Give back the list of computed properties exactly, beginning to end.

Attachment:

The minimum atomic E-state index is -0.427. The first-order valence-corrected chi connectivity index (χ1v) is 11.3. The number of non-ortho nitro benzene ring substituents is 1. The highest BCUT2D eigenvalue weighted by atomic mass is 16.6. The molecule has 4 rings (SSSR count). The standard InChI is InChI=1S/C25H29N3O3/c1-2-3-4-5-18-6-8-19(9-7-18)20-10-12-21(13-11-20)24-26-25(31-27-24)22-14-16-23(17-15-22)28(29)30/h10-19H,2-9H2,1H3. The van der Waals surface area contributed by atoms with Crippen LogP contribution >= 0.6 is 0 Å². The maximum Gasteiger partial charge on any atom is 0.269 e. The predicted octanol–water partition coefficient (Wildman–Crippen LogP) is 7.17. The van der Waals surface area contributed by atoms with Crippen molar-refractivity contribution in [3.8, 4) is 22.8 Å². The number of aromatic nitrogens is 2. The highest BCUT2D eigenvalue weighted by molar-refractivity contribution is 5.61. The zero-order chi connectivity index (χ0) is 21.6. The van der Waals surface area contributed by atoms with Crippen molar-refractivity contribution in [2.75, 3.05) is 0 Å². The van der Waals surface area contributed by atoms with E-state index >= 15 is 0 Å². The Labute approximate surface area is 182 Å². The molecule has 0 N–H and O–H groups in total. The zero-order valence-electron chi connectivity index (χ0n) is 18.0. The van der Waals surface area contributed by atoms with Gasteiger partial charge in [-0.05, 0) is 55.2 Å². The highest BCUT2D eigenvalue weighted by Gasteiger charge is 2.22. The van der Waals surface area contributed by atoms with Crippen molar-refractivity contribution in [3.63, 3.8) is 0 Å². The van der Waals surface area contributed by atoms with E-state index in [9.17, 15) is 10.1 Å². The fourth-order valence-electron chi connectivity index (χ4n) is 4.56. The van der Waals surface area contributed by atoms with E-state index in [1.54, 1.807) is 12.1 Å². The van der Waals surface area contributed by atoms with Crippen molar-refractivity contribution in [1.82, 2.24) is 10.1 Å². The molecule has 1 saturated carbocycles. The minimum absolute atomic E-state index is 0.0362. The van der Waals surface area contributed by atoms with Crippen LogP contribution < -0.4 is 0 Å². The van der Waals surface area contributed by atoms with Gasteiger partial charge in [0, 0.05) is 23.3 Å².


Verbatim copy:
The minimum atomic E-state index is -0.427. The first-order valence-corrected chi connectivity index (χ1v) is 11.3. The number of non-ortho nitro benzene ring substituents is 1. The highest BCUT2D eigenvalue weighted by atomic mass is 16.6. The molecule has 4 rings (SSSR count). The standard InChI is InChI=1S/C25H29N3O3/c1-2-3-4-5-18-6-8-19(9-7-18)20-10-12-21(13-11-20)24-26-25(31-27-24)22-14-16-23(17-15-22)28(29)30/h10-19H,2-9H2,1H3. The van der Waals surface area contributed by atoms with Crippen LogP contribution >= 0.6 is 0 Å². The maximum Gasteiger partial charge on any atom is 0.269 e. The predicted octanol–water partition coefficient (Wildman–Crippen LogP) is 7.17. The van der Waals surface area contributed by atoms with Crippen molar-refractivity contribution in [3.8, 4) is 22.8 Å². The number of aromatic nitrogens is 2. The highest BCUT2D eigenvalue weighted by molar-refractivity contribution is 5.61. The zero-order chi connectivity index (χ0) is 21.6. The van der Waals surface area contributed by atoms with Crippen molar-refractivity contribution in [2.75, 3.05) is 0 Å². The van der Waals surface area contributed by atoms with E-state index >= 15 is 0 Å². The Labute approximate surface area is 182 Å². The molecule has 0 N–H and O–H groups in total. The zero-order valence-electron chi connectivity index (χ0n) is 18.0. The van der Waals surface area contributed by atoms with Gasteiger partial charge in [-0.05, 0) is 55.2 Å². The highest BCUT2D eigenvalue weighted by Gasteiger charge is 2.22. The van der Waals surface area contributed by atoms with Crippen molar-refractivity contribution in [3.63, 3.8) is 0 Å². The van der Waals surface area contributed by atoms with E-state index in [9.17, 15) is 10.1 Å². The fourth-order valence-electron chi connectivity index (χ4n) is 4.56. The van der Waals surface area contributed by atoms with E-state index in [1.54, 1.807) is 12.1 Å². The van der Waals surface area contributed by atoms with Crippen molar-refractivity contribution in [1.82, 2.24) is 10.1 Å². The molecule has 1 saturated carbocycles. The minimum absolute atomic E-state index is 0.0362. The van der Waals surface area contributed by atoms with Crippen LogP contribution < -0.4 is 0 Å². The van der Waals surface area contributed by atoms with Gasteiger partial charge in [0, 0.05) is 23.3 Å².